A plan to build more than 20,000 homes in Oxfordshire is facing a legal challenge from residents who say it is incompatible with the government’s legally binding sustainability commitments.
Campaigners have issued a legal claim against South Oxfordshire District Council’s decision to go ahead with the plan – which could see 24,000 new homes built in the area by 2035.
Housing secretary Robert Jenrick, a champion of the plan, is accused of “massive intervention” to push the scheme through after he ordered South Oxfordshire district council to go ahead with the development in March last year.
Sue Roberts, director of Bioabundance, which is taking the legal case, said: “This is the first time a local plan has ever been challenged because of our climate and ecological crisis.
“This pioneering action by Bioabundance is our last chance to put our environment before housebuilder profit in South Oxfordshire.”
Campaigners are challenging the Oxfordshire plan on the grounds that Jenrick’s intervention was inappropriate and that the proposed number of houses breaches the government’s legally binding commitment to hit net-zero by 2050.
Leigh Day solicitor Tom Short, who is representing Bioabundance, said the claimants were concerned about both the manner in which the plan has been submitted and the “detrimental” environmental impacts it could lead to.
Short added: “It is important that decisions of local authorities that have significant ramifications for the environment for years to come be taken in a free and fair manner, not dictated by central government as appears to have happened here.”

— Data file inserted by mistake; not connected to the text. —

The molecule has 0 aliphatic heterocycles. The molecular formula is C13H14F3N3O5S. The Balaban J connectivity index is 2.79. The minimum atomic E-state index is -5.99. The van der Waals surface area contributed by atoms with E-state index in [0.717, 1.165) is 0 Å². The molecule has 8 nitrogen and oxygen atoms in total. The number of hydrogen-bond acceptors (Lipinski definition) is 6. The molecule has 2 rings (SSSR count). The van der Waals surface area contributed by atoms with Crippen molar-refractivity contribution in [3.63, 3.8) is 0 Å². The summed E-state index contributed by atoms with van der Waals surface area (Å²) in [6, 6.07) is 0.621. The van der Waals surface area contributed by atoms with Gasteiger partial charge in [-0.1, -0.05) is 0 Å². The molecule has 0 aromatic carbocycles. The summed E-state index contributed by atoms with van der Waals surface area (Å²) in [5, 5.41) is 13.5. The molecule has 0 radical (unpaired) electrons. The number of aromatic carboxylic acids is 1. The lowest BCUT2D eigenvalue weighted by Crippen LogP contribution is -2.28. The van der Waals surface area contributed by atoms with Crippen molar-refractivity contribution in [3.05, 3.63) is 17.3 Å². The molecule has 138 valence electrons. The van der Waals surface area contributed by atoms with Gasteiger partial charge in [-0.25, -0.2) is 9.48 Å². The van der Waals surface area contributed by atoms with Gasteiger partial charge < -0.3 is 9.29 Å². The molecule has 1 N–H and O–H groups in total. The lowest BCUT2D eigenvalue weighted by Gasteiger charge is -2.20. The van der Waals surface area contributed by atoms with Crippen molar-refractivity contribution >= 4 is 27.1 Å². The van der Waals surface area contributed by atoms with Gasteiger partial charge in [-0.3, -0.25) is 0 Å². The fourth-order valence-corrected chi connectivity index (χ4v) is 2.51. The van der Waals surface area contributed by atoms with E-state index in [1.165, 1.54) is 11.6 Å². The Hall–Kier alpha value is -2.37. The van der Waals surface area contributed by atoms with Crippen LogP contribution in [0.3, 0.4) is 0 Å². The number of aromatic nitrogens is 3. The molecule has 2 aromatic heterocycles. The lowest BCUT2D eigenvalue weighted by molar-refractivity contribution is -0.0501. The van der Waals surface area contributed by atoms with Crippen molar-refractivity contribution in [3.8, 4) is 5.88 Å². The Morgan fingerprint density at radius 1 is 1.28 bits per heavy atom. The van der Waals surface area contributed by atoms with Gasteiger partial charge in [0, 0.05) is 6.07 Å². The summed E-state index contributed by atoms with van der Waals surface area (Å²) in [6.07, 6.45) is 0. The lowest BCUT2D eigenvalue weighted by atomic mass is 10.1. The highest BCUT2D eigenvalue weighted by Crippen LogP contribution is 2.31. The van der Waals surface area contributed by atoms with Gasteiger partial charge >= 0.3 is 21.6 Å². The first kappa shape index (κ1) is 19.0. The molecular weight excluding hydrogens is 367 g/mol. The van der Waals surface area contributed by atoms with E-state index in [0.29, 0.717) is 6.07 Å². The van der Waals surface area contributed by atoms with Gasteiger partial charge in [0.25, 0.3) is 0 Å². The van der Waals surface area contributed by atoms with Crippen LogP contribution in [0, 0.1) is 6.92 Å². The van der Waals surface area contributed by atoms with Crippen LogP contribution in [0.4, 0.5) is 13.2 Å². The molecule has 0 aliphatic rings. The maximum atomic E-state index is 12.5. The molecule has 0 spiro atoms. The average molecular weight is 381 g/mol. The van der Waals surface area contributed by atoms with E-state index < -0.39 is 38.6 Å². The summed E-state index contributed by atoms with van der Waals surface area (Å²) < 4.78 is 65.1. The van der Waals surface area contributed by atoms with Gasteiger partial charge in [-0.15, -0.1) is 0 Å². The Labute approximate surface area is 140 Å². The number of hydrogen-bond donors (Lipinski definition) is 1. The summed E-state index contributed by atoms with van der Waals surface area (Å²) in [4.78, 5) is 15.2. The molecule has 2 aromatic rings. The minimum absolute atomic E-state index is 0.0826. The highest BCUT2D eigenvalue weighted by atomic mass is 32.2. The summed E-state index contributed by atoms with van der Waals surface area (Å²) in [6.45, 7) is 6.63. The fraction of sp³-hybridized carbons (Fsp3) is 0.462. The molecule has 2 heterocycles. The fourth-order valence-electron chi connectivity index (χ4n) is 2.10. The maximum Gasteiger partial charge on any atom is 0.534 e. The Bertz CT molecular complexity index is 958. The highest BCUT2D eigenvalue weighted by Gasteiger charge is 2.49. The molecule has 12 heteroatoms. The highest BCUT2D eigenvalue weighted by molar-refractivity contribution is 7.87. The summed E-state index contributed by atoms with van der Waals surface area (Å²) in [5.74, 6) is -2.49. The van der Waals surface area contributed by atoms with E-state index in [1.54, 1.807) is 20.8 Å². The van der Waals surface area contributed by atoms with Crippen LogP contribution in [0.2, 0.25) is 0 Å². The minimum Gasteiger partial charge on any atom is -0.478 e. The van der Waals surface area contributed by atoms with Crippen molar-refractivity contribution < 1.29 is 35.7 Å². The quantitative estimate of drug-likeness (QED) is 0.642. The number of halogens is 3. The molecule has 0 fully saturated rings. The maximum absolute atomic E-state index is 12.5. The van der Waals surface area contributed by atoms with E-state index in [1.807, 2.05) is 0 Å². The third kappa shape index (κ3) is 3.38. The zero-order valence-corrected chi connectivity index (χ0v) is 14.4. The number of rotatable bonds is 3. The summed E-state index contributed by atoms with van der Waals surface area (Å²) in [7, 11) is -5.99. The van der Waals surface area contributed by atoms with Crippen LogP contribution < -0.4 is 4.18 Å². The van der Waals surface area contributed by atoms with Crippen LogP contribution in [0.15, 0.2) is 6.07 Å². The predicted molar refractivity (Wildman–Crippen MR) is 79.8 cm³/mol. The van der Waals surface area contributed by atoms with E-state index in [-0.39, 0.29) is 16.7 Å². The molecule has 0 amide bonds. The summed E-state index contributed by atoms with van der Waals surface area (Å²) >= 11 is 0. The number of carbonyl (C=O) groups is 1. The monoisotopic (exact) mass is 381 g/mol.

Many of the new houses would be built on the outskirts of Oxford, and there are also plans to develop an old airfield into a ‘new town’.
Ian Ashley, director of Bioabundance, said: “The plan would destroy the countryside and a large part of the green belt around Oxford.”
Background to the proposals
The proposals were originally developed by a Conservative-led council that was replaced in May 2019 by a Lib Dem-Green coalition that had campaigned to end “over-development”.
However, over a period of 21 months, the applicants say the Ministry of Housing, Communities and Local Government (MHCLG) put “severe pressure” on South Oxfordshire district council and threatened to withhold promised infrastructure funding for several other projects unless the local plan was adopted.
Final approval was given at the South Oxfordshire district council in December last year.
Sue Roberts, who is also a local councillor, said there was no demand for new housing in the area, stating that the new developments would provide second homes, or international investment opportunities for the already wealthy, as well as worsening the climate crisis.
However, Caroline Newton, a Conservative member on South Oxfordshire district council said the new homes were needed.
Newton said: “There is a directly assessed need for houses in this area…We have got incredibly expensive house prices, first-time buyers are getting older and older, and young families are being forced out of the area.”
The MHCLG was approached for comment. It said it could not comment on ongoing legal proceedings.
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